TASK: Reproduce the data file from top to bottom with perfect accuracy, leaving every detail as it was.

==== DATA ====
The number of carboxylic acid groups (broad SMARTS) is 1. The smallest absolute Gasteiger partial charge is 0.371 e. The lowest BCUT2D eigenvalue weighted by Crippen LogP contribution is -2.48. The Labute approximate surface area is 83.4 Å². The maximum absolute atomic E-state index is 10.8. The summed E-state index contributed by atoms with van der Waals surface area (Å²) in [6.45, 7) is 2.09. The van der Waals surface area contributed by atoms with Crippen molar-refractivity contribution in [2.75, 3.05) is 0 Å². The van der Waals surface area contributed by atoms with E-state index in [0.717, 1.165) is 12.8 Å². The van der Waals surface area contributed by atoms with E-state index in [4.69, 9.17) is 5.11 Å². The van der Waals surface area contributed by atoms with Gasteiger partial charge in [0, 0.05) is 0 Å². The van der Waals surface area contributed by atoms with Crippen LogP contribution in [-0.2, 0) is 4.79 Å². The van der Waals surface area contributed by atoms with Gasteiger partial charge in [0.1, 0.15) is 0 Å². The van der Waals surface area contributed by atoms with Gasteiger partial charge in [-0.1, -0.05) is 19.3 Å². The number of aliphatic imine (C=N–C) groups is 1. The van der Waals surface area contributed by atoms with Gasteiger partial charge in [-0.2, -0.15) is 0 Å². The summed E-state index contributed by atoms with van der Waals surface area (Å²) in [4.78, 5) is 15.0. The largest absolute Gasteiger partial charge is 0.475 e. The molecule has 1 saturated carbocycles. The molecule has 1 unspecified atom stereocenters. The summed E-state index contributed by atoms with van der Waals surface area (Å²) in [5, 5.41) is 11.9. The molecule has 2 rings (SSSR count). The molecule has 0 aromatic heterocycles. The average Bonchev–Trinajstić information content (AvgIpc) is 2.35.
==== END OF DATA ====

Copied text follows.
The number of carboxylic acid groups (broad SMARTS) is 1. The smallest absolute Gasteiger partial charge is 0.371 e. The lowest BCUT2D eigenvalue weighted by Crippen LogP contribution is -2.48. The Labute approximate surface area is 83.4 Å². The maximum absolute atomic E-state index is 10.8. The summed E-state index contributed by atoms with van der Waals surface area (Å²) in [6.45, 7) is 2.09. The van der Waals surface area contributed by atoms with Crippen molar-refractivity contribution in [2.75, 3.05) is 0 Å². The van der Waals surface area contributed by atoms with E-state index in [0.717, 1.165) is 12.8 Å². The van der Waals surface area contributed by atoms with E-state index in [4.69, 9.17) is 5.11 Å². The van der Waals surface area contributed by atoms with Gasteiger partial charge in [0, 0.05) is 0 Å². The van der Waals surface area contributed by atoms with Crippen LogP contribution in [-0.2, 0) is 4.79 Å². The van der Waals surface area contributed by atoms with Gasteiger partial charge in [0.1, 0.15) is 0 Å². The van der Waals surface area contributed by atoms with Gasteiger partial charge in [-0.1, -0.05) is 19.3 Å². The number of aliphatic imine (C=N–C) groups is 1. The van der Waals surface area contributed by atoms with Gasteiger partial charge in [-0.2, -0.15) is 0 Å². The summed E-state index contributed by atoms with van der Waals surface area (Å²) in [4.78, 5) is 15.0. The largest absolute Gasteiger partial charge is 0.475 e. The molecule has 1 saturated carbocycles. The molecule has 1 unspecified atom stereocenters. The summed E-state index contributed by atoms with van der Waals surface area (Å²) in [5, 5.41) is 11.9. The molecule has 2 rings (SSSR count). The molecule has 0 aromatic heterocycles. The average Bonchev–Trinajstić information content (AvgIpc) is 2.35.